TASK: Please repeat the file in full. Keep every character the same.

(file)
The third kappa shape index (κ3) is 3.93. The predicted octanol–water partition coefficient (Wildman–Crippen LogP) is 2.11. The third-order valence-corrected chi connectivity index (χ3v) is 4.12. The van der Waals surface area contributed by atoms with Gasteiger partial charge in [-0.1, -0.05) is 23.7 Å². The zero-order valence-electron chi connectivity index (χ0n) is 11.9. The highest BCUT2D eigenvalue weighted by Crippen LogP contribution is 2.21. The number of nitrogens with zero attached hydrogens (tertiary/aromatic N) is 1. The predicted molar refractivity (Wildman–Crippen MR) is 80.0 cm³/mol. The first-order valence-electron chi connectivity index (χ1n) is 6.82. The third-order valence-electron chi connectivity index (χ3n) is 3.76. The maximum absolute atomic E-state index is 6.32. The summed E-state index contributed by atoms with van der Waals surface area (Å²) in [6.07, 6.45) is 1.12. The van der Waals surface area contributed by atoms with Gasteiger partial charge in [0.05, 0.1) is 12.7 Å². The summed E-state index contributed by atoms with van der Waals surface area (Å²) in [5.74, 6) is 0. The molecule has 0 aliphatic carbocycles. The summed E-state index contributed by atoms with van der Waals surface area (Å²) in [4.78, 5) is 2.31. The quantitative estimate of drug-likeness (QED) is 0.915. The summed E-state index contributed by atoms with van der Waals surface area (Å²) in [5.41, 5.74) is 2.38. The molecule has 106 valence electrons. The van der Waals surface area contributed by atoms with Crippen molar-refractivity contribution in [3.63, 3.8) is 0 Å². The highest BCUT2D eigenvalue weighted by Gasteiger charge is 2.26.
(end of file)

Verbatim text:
The third kappa shape index (κ3) is 3.93. The predicted octanol–water partition coefficient (Wildman–Crippen LogP) is 2.11. The third-order valence-corrected chi connectivity index (χ3v) is 4.12. The van der Waals surface area contributed by atoms with Gasteiger partial charge in [-0.1, -0.05) is 23.7 Å². The zero-order valence-electron chi connectivity index (χ0n) is 11.9. The highest BCUT2D eigenvalue weighted by Crippen LogP contribution is 2.21. The number of nitrogens with zero attached hydrogens (tertiary/aromatic N) is 1. The predicted molar refractivity (Wildman–Crippen MR) is 80.0 cm³/mol. The first-order valence-electron chi connectivity index (χ1n) is 6.82. The third-order valence-electron chi connectivity index (χ3n) is 3.76. The maximum absolute atomic E-state index is 6.32. The summed E-state index contributed by atoms with van der Waals surface area (Å²) in [6.07, 6.45) is 1.12. The van der Waals surface area contributed by atoms with Gasteiger partial charge in [0.05, 0.1) is 12.7 Å². The summed E-state index contributed by atoms with van der Waals surface area (Å²) in [5.74, 6) is 0. The molecule has 0 aliphatic carbocycles. The summed E-state index contributed by atoms with van der Waals surface area (Å²) in [4.78, 5) is 2.31. The quantitative estimate of drug-likeness (QED) is 0.915. The summed E-state index contributed by atoms with van der Waals surface area (Å²) in [5.41, 5.74) is 2.38. The molecule has 106 valence electrons. The van der Waals surface area contributed by atoms with Crippen molar-refractivity contribution in [3.63, 3.8) is 0 Å². The highest BCUT2D eigenvalue weighted by Gasteiger charge is 2.26.